Adolfas Ramanauskas-Vanagas
© LGGRTC

With the public up in arms regarding the Rūta Vanagaitė's scandalous statements regarding the Lithuanian freedom fighter leader Adolfas Ramanauskas-Vanagas, the general's daughter has spoken of potentially defending the besmirched memory of her father by legal measures. Vilnius University (VU) Law Clinic consultant Lukas Radzevičius believes that R. Vanagaitė's presented data could actually be seen as untrue and damaging to the dignity and honour of not only the deceased, but also their family members, a press release states according to LRT.lt.

R. Vanagaitė has faced much criticism in recent days when based on KGB documents she declared that supposedly A. Ramanauskas-Vanagas was a KGB agent who glorified communism and the inhuman injuries he had to endure where simply the freedom fighter leader's attempt at suicide. According to historians, such claims by the public relations specialist are completely untrue.

"Article 25 of the Lithuanian Republic Constitution outlines that an individual has the right to their beliefs and their free expressions, they must not be obstructed in seeking, obtaining or distributing information and ideas. Nevertheless this freedom is not absolute. Freedom to express belief, to receive and distribute information can be limited by the law if, among other things, this is necessary to protect an individual's honour and dignity. The freedom to express belief and distribute information is incompatible with slander, disinformation and other criminal acts," VU Law Clinic consultant L. Radzevičius notes.

According to the jurist, the Lithuanian Supreme Court practice confirms that honour and dignity are protected under the Civil Code article 2.24 when factual veracity is established.

Firstly distribution of knowledge (facts or data) must be observed. In each such case the court has to find whether this information became available to third persons.

Secondly it must be established whether the knowledge is about the claimant. In this regard it is enough that based on the content and context of the disputed claims, other parties can recognise the individual as linked to the distributed information.

Thirdly, it is necessary to establish the untruth of the distributed knowledge, that the facts did not exist in reality, events proceeded otherwise than claimed, the individual's actions are interpreted inadequately compared to the factual situation, causal links between events are distorted or concealed and such.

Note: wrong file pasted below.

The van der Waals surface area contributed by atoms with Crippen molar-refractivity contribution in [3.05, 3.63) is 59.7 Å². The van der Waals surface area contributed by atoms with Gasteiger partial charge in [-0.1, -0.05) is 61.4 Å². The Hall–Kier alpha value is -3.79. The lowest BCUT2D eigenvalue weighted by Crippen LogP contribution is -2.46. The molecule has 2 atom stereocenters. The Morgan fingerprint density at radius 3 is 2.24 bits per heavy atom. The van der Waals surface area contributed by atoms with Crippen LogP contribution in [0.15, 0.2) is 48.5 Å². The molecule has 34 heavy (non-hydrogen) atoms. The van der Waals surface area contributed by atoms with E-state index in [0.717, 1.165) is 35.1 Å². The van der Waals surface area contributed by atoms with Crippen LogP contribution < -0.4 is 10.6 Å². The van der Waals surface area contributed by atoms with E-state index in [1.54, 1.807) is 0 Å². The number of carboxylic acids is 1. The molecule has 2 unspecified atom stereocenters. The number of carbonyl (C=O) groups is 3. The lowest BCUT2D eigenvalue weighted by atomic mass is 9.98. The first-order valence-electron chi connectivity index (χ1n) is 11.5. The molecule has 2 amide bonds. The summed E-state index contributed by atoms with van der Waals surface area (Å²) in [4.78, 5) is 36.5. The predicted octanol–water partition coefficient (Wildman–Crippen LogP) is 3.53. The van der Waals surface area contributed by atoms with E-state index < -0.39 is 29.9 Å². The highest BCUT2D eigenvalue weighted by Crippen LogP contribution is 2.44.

Fourth, the fact must be established that the knowledge besmirches the individual's honour or dignity. This is established when the knowledge is discrediting to the individual's good name in the public, presupposes negative public views on such an individual as per legal, moral or traditional norms.

As such, in this specific case the court should find whether R. Vanagaitė's claims were revealed to other individuals, whether the claims are linked to the deceased or his family members, whether the presented information is distorted and inadequately evaluated and if the information presupposes negative views of A. Ramanauskas-Vanagas and his family members.

"It is said the dead cannot defend themselves. This is why legislation provides the right for the honour and dignity of the deceased to be defended by their relatives. Based on Civil Code article 2.24 part 1, the right goes to spouses, parents and children after an individual's death, if the information spread regarding the deceased besmirches their honour and dignity," the VU Law Clinic consultant outlines.

According to him this means that A. Ramanauskas-Vangas' descendant may take the case to court to defend the family's reputation. The daughter of the resistance leader can demand through the court for R. Vanagaitė to deny the claims which do not adhere to reality and besmirch the individual's honour and dignity, also to compensate the financial and non-financial harm done through the distribution of such data.

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